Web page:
5. Release early and often. Release as often as it makes sense. The quicker you can get feedback from functionality running in production the better. Also the early and often mantra helps the project’s stakeholders understand that the release plan is not the same empty promise that many non-Agile release plans represent.

Agile release planning is a dynamic, continuous process that will evolve incrementally based on actual performance and the shifting business landscape. Change in Agile are rarely represented by a big bang, the creation and evolution of an Agile release plan is no different.

Untitled3Large Agile programs, with numerous teams that each have their own cadence and need coordinated releases, add a level of complexity to planning and communicating releases. Instead of focusing on communicating how stories roll up to a release, program-level release plans typically take a higher-level view, communicating the relationships between themes, epics, teams and releases. Shifting to a big picture view allows the release plan to be concise enough to be able to communicate direction and progress.

A Moderately Simple Example

The example above is built on a release plan I helped build several years ago.  Just part of a single year of the program is shown below.  The program was comprised of three sprint teams and a program manager. Each of the teams had a different sprint cadence.  The program was planning to release code to their customer base (internal and external customers) twice during the first year and then every five months afterwards. The five month release cadence was driven by a major, outside client’s need. Each team supported a separate area within the organization and were allowed to release code outside of the program-level releases if needed. The product owners (yes, owners . . . not my favorite idea) prioritized the goals and themes based on business need and perceived value.  Epics that supported those themes were then prioritized based on value and dependencies.  Epics that were perceived to be larger (this group had sized the under stories and summed the size of the stores) drawn as thicker bars or across more sprints (meaning the epic was planned to be completed over a number of sprints).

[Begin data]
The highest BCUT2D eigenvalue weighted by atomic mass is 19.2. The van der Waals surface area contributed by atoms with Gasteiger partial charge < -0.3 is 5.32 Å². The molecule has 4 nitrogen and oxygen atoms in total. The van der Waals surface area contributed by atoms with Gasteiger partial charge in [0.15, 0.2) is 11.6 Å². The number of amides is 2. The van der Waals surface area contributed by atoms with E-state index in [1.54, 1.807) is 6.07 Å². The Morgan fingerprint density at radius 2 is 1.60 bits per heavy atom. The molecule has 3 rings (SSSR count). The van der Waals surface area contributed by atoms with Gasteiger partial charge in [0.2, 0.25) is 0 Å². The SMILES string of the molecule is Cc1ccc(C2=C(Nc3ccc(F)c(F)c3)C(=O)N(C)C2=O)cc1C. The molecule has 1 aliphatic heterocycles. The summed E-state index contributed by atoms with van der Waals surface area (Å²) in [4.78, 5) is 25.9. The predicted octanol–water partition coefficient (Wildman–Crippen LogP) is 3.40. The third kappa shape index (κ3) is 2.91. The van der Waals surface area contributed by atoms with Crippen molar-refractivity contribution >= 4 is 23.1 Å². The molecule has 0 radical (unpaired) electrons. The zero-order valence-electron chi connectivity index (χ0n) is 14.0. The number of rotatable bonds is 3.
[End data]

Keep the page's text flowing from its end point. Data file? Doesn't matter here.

Note that the plan shown is not complete.  I have used this format as a template several times.  The plan helps everyone understand the program is progressing. In at least one version of the program release plan we have up a “You are here” marker to show the breadth of progress that has occurred and is yet to happen. Keeping the plan as simple as possible makes communicating progress easier and also helps team understand when functions and features are planned.  The program-level release plan does not negate the need for a team-level plan that reflects the planning needed for a more tactical team-level release plan.

For a moderately complex program release plan I have found it necessary to add two other tables.  The first defines the epics related to the theme. Themes are used to describe larger sets of related functions within an application and are used to provide a focus to the team.  Epics are large user stories that are broken down into more granular user stories which can be estimated and completed in a sprint (remember INVEST). Here’s an example using the beer logo glass collection application we have described before.  A development theme might be focused on maintaining the glass collection (maintain equates to adding, changing and deleting glasses). A short description of an epic in that theme might be “add logo glasses”. Examples of the type of tables are shown below:

 Untitled4

When using the program release plan to brief stakeholders, it is expeditious to have an idea where their pet function will be addressed.

The goal of program-level release planning is to help the teams, product owner(s) and the organization to conceptualize the flow of how functionality will be delivered and then to communicate the plan.  As with any other Agile tool, a program release plan will evolve as everyone involved in the gathers project level experience and knowledge.

A simple Agile release plan

A simple Agile release plan

Agile release plans are powerful tools to communicate direction to the organization AND the team.  There is a natural tendency to think that power and complexity are directly related. In other words, a powerful tool must be complex and require a significant level of effort to develop and maintain however Agile release plans can be simple and easy to deploy. The complexity of a release plan is driven by two major factors: the complexity of the project and the level of process fluff required by the organization.

An Agile release plan for a single team can be as simple as a sheet of paper with sprints marked off.  The team would then list the stories in the appropriate.  In the case above, the team did not develop a release plan until just before the second iteration.  They used a simple process of matching a sized (with story points) and prioritized (value) backlog to iterations based on their velocity (the average amount of work they were completing per iteration).  The release plan was taped to the wall in their team room so it was available to the team every morning during stand up. Note that at the end of iteration one the team realized that story number 29 was an epic and broke it down for completion in the next iteration. The release plan that the team used was very simple, but it served as a planning platform for the team and as a tool to communicate their approach for delivering value. The long-term usability of this very simple model could be improved by writing the stories on sticky notes rather than on the paper so that changes to the  plan would not require crossing stories out or rewriting the plan as changes occur.